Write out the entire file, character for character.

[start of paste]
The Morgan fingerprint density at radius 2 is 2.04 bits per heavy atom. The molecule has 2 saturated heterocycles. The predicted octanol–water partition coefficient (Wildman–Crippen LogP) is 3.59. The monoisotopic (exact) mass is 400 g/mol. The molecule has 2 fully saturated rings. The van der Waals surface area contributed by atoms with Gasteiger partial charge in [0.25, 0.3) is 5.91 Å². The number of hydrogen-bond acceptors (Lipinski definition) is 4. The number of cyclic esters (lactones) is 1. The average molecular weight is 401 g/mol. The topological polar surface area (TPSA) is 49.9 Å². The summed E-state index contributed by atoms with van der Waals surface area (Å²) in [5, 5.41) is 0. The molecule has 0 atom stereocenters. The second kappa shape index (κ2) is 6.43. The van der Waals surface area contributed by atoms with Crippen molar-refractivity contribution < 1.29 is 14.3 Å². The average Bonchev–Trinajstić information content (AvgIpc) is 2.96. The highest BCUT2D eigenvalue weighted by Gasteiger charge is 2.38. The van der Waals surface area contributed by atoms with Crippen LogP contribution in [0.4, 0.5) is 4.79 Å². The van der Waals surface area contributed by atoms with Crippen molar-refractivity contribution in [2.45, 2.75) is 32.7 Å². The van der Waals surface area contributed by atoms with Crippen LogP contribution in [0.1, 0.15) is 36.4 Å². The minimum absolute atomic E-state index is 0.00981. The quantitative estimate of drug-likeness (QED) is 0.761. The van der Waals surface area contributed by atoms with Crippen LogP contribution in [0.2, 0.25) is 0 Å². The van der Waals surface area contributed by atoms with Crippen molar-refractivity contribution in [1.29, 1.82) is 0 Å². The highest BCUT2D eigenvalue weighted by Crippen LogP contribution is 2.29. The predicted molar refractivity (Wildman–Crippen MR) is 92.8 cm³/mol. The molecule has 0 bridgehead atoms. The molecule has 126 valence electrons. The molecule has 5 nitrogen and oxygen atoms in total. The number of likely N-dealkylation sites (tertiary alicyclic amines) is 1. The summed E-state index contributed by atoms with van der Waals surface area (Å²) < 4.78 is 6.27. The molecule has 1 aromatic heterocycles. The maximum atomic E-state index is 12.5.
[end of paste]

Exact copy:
The Morgan fingerprint density at radius 2 is 2.04 bits per heavy atom. The molecule has 2 saturated heterocycles. The predicted octanol–water partition coefficient (Wildman–Crippen LogP) is 3.59. The monoisotopic (exact) mass is 400 g/mol. The molecule has 2 fully saturated rings. The van der Waals surface area contributed by atoms with Gasteiger partial charge in [0.25, 0.3) is 5.91 Å². The number of hydrogen-bond acceptors (Lipinski definition) is 4. The number of cyclic esters (lactones) is 1. The average molecular weight is 401 g/mol. The topological polar surface area (TPSA) is 49.9 Å². The summed E-state index contributed by atoms with van der Waals surface area (Å²) in [5, 5.41) is 0. The molecule has 0 atom stereocenters. The second kappa shape index (κ2) is 6.43. The van der Waals surface area contributed by atoms with Crippen molar-refractivity contribution < 1.29 is 14.3 Å². The average Bonchev–Trinajstić information content (AvgIpc) is 2.96. The highest BCUT2D eigenvalue weighted by Gasteiger charge is 2.38. The van der Waals surface area contributed by atoms with Crippen LogP contribution in [0.4, 0.5) is 4.79 Å². The van der Waals surface area contributed by atoms with Crippen molar-refractivity contribution in [2.45, 2.75) is 32.7 Å². The van der Waals surface area contributed by atoms with Crippen LogP contribution in [0.1, 0.15) is 36.4 Å². The minimum absolute atomic E-state index is 0.00981. The quantitative estimate of drug-likeness (QED) is 0.761. The van der Waals surface area contributed by atoms with Crippen LogP contribution in [0.2, 0.25) is 0 Å². The van der Waals surface area contributed by atoms with Crippen molar-refractivity contribution in [1.29, 1.82) is 0 Å². The highest BCUT2D eigenvalue weighted by Crippen LogP contribution is 2.29. The predicted molar refractivity (Wildman–Crippen MR) is 92.8 cm³/mol. The molecule has 0 bridgehead atoms. The molecule has 126 valence electrons. The molecule has 5 nitrogen and oxygen atoms in total. The number of likely N-dealkylation sites (tertiary alicyclic amines) is 1. The summed E-state index contributed by atoms with van der Waals surface area (Å²) < 4.78 is 6.27. The molecule has 1 aromatic heterocycles. The maximum atomic E-state index is 12.5.